I really wanted to finish this one, but between these two problems, I just felt I had to get up from the table and move onto something a little more nourishing.
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3 of 3 people found the following review helpful By bookworm53 on October 22, 2010
Format: Paperback
I really wanted to like this book. However, if you've read any literature in this area, you quickly realize that Popkin doesn't have anything genuinely new to add, except for perhaps a heavier focus on how the obesity epidemic is not just an American issue. The most disappointing part of the book has to be Popkin's proposed solutions, which are either repeats of existing ideas or propositions that are not feasible. Unless you know nothing about this area of study coming in, you probably won't get much out of this one.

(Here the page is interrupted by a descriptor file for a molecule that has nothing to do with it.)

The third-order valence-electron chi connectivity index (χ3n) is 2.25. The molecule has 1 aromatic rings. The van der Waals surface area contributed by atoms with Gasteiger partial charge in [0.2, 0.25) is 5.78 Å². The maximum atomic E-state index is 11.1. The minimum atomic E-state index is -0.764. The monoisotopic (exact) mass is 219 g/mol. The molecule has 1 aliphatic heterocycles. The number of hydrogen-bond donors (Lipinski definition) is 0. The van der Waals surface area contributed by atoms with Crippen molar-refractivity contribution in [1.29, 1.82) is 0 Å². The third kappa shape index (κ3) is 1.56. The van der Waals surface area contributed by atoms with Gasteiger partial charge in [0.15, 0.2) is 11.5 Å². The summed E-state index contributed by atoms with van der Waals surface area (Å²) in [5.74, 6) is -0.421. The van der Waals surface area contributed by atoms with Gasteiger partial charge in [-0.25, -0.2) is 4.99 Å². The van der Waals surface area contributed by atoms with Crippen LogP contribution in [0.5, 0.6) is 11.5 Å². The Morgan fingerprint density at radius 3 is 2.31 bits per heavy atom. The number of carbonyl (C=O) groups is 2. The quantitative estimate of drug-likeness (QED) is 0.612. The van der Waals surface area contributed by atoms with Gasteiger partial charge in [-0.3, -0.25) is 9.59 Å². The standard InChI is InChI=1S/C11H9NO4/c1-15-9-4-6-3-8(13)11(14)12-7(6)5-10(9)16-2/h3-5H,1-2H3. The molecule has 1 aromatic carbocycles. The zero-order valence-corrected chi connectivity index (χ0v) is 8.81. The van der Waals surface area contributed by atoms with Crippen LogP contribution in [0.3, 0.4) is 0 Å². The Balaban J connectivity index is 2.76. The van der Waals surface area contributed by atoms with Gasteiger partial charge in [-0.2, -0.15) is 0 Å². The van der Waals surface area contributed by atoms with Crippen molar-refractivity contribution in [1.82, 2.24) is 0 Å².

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3 of 4 people found the following review helpful By Elizabeth Ray VINE VOICE on March 1, 2009
Format: Hardcover
As a Distinguished Professor of Global Nutrition at the University of North Carolina, Barry Popkin has made the study of nutrition and obesity his life work. In the World is Fat, he explains how changes in diet and lifestyle have resulted in an alarming increase in obesity during recent decades. The fact that Americans are heavier is no secret, but Popkin shows that this phenomenon is global: he cites examples from Mexico, China, and India. Unfortunately the consequences of obesity are not, and Popkin runs through the laundry list of health problems and economic ramifications an overweight population brings.